[Don't worry about remembering this section too carefully. We'll come back to this stuff later.]

The posessive affixes have one quirk when they are attached to something in the genitive or locative case. Namely, the singular affixes end up with an /a/ sound at the end:

  • .ĝa [π’‚·] - my (1sg sent., gen & loc)
  • .za [𒍝] - your (s) (2sg sent., gen & loc)
  • .ana [π’€€π’ˆΎ] - his/her (3sg sent., gen & loc)
  • .bi.a [𒁉𒀀] or .ba - its (3sg non-sent., gen & loc)

Vocabulary[edit | edit source]

  1. til [π’‹Ύ] = life
  2. bad [𒂦] = wall (n)
  3. Uruk [π’Œ·π’€”] = Uruk, a great city in early Mesopotamia
  4. e [𒂍] = house, and sometimes temple
  5. [𒂍𒃲] = palace

Quick Quiz[edit | edit source]

[Additional vocabulary: the suffix .ak [𒀝] denotes the genitive, so X Y.ak can be read X of Y . Also, the preposition "for" becomes a post-position, .ir [π’…•]]

Sumerian to English:

  1. til.zu [π’‹Ύπ’ͺ]
  2. [𒂦𒁉]
  3. nin.ani [π’Š©π’†ͺπ’€€π’‰Œ]
  4. bad Uruk.ak [π’‚¦π’Œ·π’€”π’€]

English to Sumerian:

  1. for her child
  2. my king
  3. his house
  4. the queen of your temple

Answers (or, use the hovertext)

History[edit | edit source]

Much of what we know about Sumerian comes from dried clay tablets, inscribed between 3000 BCE and 1500 BCE, in a writing style called cuneiform. The scribes would take a reed stalk, chop the stem at an angle (much like clipping a flower stem when put in a vase), and make small impressions in the clay to form characters. These impressions were often somewhat like elongated triangles, and hence "wedge-shaped", which is the meaning of the word cuneiform.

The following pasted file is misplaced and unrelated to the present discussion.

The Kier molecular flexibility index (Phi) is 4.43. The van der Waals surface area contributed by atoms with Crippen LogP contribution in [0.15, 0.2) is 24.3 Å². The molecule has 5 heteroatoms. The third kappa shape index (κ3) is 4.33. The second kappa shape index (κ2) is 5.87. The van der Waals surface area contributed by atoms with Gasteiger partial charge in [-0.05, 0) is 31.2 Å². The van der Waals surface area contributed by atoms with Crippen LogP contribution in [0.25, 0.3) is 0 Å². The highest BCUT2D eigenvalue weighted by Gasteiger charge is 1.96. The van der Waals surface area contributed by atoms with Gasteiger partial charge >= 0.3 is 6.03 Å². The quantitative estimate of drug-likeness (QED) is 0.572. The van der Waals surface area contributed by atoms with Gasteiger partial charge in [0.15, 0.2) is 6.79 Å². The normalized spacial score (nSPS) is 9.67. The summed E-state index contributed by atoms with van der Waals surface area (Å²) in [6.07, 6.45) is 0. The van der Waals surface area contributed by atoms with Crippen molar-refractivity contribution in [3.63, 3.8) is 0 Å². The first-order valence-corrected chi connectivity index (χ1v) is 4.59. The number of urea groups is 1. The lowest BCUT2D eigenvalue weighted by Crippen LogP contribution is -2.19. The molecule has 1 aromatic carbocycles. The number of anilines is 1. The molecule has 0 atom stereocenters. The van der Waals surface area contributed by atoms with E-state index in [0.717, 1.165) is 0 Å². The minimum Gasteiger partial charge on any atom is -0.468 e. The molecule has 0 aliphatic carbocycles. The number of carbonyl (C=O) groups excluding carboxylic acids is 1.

The subject matter we find on these tablets varies considerably. Most of what we find, as one would expect from a flourishing society, are government documents or trade agreements between two parties, or the like. Less frequently, we find more official documents, like dedicatory inscriptions buried under large state buildings, and more rarely, we find literary or poetic documents.

Because the scribes used (predominantly) clay tablets, time has often not treated them well. Often a sentence or phrase is lost or deformed, limiting our ability to understand a given document. Fortunately, scribes were occasionally asked to use stone or other more solid materials. Some of the most beautiful Sumerian inscriptions are of this type, to be found in museums all over the world. The Louvre houses an impressive collection of all types of Sumerian documents, for example.

Previous (Lesson One - The Plural Marker) : Up (Main Page - Sumerian Grammar) : Next (Lesson Three - The Genitive)